Ultimately when we are fully expanded in solar we will have a much bigger battery bank. Plans call for 24-2V high amp/hr batteries to store lots more energy. If we decide to go grid connected we will have a smaller battery bank for power outages, but through net metering we will send our excess power to the grid, running our meter backwards legally and when we need their power it will be available and will run the meter forward.
We expand. In the summer of 2012 we decided to add 8 more solar panels to match what we had. When we tried to order it was discovered that the panel had been discontinued. Then we contacted Kyocera (the panel manufacturer) to find a match that could be mated with some combination of new and old (because different panels do not play well together. We came up with a combination of 2 @ 185 watt existing in series with 2 @ 220 watt and to order 8 of the 220 watt panels. We also decided to contact a “certified solar installer” because we thought we might want to explore going grid tied at this time. The contractor told us we would get better efficiency if we went with a dual system, leave the 8 existing panels and their system components as the battery back-up portion with the original inverter set to sell excess power to the grid.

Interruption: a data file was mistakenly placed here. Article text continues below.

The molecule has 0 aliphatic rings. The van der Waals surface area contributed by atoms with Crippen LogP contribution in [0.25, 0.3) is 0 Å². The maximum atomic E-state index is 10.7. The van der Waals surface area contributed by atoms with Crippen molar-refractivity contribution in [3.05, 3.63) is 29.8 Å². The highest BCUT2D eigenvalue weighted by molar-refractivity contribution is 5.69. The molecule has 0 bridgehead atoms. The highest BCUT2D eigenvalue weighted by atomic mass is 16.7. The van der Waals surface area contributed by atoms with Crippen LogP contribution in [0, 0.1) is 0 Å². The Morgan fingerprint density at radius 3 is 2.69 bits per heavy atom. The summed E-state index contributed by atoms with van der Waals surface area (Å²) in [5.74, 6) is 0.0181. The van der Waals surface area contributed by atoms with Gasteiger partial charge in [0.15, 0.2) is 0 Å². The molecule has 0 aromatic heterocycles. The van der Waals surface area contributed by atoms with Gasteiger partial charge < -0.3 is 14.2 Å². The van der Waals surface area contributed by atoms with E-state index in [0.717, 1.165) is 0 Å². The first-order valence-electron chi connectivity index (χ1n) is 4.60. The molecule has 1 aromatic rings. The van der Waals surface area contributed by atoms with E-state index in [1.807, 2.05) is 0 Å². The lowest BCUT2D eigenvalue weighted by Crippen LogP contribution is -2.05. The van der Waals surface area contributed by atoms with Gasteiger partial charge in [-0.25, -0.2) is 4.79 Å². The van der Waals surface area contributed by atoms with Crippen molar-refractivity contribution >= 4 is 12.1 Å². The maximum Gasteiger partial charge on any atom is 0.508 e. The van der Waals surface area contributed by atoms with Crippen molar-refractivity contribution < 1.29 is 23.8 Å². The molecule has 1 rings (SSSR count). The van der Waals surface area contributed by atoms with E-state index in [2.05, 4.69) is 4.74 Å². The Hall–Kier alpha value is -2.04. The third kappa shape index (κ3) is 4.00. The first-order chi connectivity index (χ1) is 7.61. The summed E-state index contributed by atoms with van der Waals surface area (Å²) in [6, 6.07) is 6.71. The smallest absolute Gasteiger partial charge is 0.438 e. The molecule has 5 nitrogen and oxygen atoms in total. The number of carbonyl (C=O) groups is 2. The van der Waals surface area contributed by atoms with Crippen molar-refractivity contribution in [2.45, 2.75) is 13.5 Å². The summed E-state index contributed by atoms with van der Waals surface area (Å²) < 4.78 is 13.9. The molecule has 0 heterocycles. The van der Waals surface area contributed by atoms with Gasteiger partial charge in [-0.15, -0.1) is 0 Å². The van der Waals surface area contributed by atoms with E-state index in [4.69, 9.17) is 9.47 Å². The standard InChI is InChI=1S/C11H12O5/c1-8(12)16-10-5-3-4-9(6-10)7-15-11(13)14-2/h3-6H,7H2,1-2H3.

Next install a new set of panels with their own inverter and send it to the main breaker box in the sugarhouse. From there it can charge the batteries, through the original inverter, and all excess power is sold to the grid. We got a quote from the utility for running lines to the sugarhouse. We finally decided to go for what we envisioned as our final system. We hired the contractor to install the new and tie everything to the grid. Our grid power was to come 240’ from the road overhead to a pole just inside the woods. Then I had to run underground the remaining 190’ to a meter socket and 35 more feet underground into the sugarhouse. I installed the underground portion of wire, meter socket, main disconnect and tied it to the sugarhouse in a new 225 A breaker box protected with a 200 A main breaker (This was necessary because we were going to have power from both the grid and the solar, thus exceeding the rated capacity of a 200A panel box). Some final connections were made by the contractor and we were ready for our new solar.